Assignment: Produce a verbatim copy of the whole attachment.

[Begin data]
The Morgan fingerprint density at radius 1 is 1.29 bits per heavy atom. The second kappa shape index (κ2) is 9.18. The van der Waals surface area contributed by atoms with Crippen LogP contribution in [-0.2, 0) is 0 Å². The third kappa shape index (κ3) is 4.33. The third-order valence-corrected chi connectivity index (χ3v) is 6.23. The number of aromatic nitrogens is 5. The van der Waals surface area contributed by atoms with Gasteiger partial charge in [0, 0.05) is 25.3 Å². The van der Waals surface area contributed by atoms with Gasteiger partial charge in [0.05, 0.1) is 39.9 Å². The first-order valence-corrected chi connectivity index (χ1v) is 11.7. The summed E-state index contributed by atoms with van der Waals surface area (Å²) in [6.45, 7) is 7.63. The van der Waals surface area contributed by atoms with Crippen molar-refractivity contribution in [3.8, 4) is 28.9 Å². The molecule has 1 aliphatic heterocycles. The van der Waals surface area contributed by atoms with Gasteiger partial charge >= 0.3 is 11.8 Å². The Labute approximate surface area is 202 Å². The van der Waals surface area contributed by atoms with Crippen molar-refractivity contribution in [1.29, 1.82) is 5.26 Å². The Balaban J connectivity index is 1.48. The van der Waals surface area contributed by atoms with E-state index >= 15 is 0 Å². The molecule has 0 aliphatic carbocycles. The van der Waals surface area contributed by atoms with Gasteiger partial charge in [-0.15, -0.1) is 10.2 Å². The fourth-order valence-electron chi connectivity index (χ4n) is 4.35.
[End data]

The Morgan fingerprint density at radius 1 is 1.29 bits per heavy atom. The second kappa shape index (κ2) is 9.18. The van der Waals surface area contributed by atoms with Crippen LogP contribution in [-0.2, 0) is 0 Å². The third kappa shape index (κ3) is 4.33. The third-order valence-corrected chi connectivity index (χ3v) is 6.23. The number of aromatic nitrogens is 5. The van der Waals surface area contributed by atoms with Gasteiger partial charge in [0, 0.05) is 25.3 Å². The van der Waals surface area contributed by atoms with Gasteiger partial charge in [0.05, 0.1) is 39.9 Å². The first-order valence-corrected chi connectivity index (χ1v) is 11.7. The summed E-state index contributed by atoms with van der Waals surface area (Å²) in [6.45, 7) is 7.63. The van der Waals surface area contributed by atoms with Crippen molar-refractivity contribution in [3.8, 4) is 28.9 Å². The molecule has 1 aliphatic heterocycles. The van der Waals surface area contributed by atoms with Gasteiger partial charge >= 0.3 is 11.8 Å². The Labute approximate surface area is 202 Å². The van der Waals surface area contributed by atoms with Crippen molar-refractivity contribution in [1.29, 1.82) is 5.26 Å². The Balaban J connectivity index is 1.48. The van der Waals surface area contributed by atoms with E-state index >= 15 is 0 Å². The molecule has 0 aliphatic carbocycles. The van der Waals surface area contributed by atoms with Gasteiger partial charge in [-0.15, -0.1) is 10.2 Å². The fourth-order valence-electron chi connectivity index (χ4n) is 4.35.